Dog Grooming at Home: How Grooming My Own Dog Saves Money

Share on FacebookPin on PinterestShare on Google+Tweet about this on Twitter

Note: This post contains affiliate links. Please read my disclosure statement here.

I will never forget the day I got my sweet little furry dog. She was a six week old shih tzu, and when my husband walked up with the tiny ball of fur, I was instantly in love! She was a Mother’s Day gift, and was one of the best gifts my guys have ever given me. After mulling over names for a couple of days, we finally settled with Trixie, and the fun began!

One of the down sides to having a dog is the expense. Many times people don’t consider how much having a dog will cost them. There are normal things like food, toys, and a crate. But then you have veterinary expenses, such as getting the dog spayed or neutered, annual shots, flea and tick prevention, heartworm prevention, and the unfortunate incidents when sickness hits. Plus, you have to consider the aging dog, who will need additional care. And if you have a dog with long hair, you will need to consider grooming expenses.

This is where I find it easy to save money. For several years, I would take Trixie to a groomer. The groomer would bathe her and cut her hair, then send her home looking all adorable with cute bows in her ears. This does save time, but it costs money. For Trixie, it is about $30, which doesn’t seem like a lot. But she needs to be groomed every two weeks, and that adds up. So I decided that I would try my hand at grooming her myself.

This was rather interesting, to say the least. The first time I tried, I found myself taking her to the groomer to fix my mess! But after a couple of times, it became easier to groom her. The most difficult part of grooming Trixie is doing her feet. She really doesn’t like for me to mess with her feet, so it can sometimes be a challenge to get her to cooperate.¬†But it is well worth the effort. Not only am I saving money, but grooming my own dog gives me an opportunity to bond with her.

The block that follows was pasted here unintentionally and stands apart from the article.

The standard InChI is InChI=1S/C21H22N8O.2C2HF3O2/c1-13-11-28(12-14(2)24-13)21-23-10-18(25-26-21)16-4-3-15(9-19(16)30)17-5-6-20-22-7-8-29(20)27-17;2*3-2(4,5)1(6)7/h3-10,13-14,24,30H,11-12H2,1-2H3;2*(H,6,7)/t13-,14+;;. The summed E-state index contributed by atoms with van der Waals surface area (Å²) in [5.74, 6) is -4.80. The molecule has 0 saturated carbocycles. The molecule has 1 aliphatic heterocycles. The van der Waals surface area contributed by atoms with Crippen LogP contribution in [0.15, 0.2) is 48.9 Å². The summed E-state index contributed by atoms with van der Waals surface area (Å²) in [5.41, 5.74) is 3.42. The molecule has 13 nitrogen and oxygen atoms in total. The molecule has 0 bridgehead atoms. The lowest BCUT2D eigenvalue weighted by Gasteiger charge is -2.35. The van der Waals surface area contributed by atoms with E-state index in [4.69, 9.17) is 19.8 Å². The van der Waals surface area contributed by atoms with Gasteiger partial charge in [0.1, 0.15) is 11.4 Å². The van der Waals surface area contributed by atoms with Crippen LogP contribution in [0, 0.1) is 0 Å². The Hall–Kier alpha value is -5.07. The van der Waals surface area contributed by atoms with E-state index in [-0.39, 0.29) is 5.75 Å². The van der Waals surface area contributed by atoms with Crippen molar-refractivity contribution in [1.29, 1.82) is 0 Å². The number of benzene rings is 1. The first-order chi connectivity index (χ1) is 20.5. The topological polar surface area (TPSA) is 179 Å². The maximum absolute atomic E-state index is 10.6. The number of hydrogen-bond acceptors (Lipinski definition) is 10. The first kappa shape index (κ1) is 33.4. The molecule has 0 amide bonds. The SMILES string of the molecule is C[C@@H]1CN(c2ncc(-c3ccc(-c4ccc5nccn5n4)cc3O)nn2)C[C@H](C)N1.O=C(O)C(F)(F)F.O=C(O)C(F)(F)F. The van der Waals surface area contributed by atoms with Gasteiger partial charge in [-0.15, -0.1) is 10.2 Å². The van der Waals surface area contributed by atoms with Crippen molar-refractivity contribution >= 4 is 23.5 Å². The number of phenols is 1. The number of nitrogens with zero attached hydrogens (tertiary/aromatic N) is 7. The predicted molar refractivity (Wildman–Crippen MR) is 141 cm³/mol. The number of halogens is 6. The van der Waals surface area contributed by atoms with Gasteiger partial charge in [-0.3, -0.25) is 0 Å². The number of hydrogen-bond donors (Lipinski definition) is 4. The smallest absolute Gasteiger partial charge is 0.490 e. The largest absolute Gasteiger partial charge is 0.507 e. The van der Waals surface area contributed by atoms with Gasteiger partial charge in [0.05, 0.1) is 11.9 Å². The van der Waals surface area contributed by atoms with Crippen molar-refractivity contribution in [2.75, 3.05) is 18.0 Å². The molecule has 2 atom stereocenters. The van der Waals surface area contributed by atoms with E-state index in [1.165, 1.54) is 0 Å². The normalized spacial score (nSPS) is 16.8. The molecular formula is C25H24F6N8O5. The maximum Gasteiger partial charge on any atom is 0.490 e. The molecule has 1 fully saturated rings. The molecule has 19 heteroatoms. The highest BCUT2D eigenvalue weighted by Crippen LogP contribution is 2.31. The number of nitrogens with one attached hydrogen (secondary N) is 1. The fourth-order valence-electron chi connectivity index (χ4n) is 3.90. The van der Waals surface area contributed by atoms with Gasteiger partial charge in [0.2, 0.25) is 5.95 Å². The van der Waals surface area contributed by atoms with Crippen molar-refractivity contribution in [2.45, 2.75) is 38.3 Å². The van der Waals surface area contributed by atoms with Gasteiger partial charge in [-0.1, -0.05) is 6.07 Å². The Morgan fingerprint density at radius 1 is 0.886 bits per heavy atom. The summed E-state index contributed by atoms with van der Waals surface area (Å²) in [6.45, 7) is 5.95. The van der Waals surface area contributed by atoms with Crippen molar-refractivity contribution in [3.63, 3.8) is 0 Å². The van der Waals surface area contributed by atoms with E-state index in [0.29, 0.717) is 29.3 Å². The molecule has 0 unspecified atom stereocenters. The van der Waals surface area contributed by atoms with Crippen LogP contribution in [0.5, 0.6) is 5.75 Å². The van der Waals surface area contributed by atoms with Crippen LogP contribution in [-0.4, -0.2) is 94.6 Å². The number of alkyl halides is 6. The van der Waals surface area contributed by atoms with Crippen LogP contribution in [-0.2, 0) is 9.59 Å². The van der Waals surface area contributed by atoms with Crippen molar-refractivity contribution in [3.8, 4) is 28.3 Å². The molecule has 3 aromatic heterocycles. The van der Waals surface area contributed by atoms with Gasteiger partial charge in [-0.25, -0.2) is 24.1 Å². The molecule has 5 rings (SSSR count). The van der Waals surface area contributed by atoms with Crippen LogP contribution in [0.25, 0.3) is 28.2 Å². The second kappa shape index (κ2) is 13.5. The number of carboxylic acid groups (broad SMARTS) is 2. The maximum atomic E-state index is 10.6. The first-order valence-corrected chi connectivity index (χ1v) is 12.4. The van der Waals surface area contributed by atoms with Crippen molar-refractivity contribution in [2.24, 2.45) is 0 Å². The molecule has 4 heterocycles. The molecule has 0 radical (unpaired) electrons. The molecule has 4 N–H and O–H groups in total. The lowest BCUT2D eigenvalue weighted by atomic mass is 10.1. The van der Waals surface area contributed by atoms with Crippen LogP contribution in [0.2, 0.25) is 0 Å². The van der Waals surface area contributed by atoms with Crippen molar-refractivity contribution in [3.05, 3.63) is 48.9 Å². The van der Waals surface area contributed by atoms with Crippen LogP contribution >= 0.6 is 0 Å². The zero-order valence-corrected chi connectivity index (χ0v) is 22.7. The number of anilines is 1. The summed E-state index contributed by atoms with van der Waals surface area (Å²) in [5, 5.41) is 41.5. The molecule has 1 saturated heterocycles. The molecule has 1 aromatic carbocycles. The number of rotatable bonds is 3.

Dog Grooming at Home 2

To groom your own long haired dog, you will need the following:
A Grooming Kit
– Grooming Scissors (comes in the kit)
Nail Clippers
Dog Shampoo
A Dog Brush

Start by giving the dog a good cut with the clippers. Trixie usually loves this because it is a good massage for her, but in the beginning she was afraid of the clippers. If your dog is afraid, give him/her a chance to get used to them. It may take a little time, but stick with it and be patient. I usually cut most of her body hair a little longer than her tummy, but I still cut it pretty short since this allows for more time between full body grooming sessions. You can change out the guards that come with the clippers to find what length you like best for your dog. I try to cut her tummy and around her bum really short, as this helps with keeping her clean. Be very careful as you go around the face and ears, especially the eyes, as they can be easily injured. Sometimes it is easier to use scissors around the face, but it will depend on your dog.

I usually shave the underside of Trixie’s ears and pluck the hair from inside them. This helps prevent yeast growth and infections, as she is prone to getting ear infections. Follow your veterinarian’s advice here, as each dog is different in how they need to be cared for.

I hardly ever clip Trixie’s tail hair with the clippers. I have done it before, but only because she had some tangles that I couldn’t get out and cutting it gave me a fresh start. Usually, I stand her up and hold her tail straight out. Then I use my scissors to cut the hair all one length.

After cutting her hair, I clip her nails. You have to be very careful not to cut them too short, but sometimes accidents do happen. If this happens to you, place a paper towel on the affected area and apply pressure. Dipping the foot into a baking soda and corn starch mixture can also help stop the bleeding. I would recommend using some Styptic Powder, as it really is the best option to stop the bleeding.

Be sure to bathe your dog regularly, but not too often. Bathing a dog too often can dry out and irritate their skin. Not often enough can result in too much oil, matting, and a dirty dog. I recommend using an oatmeal shampoo, as this is soothing to the dog’s skin.

Grooming Trixie has been such a great experience for both of us! It gives us some good bonding time, and my wallet thanks me for saving so much money!

 

Share on FacebookPin on PinterestShare on Google+Tweet about this on Twitter

This article was written by Punkin

Leave a Reply

Your email address will not be published. Required fields are marked *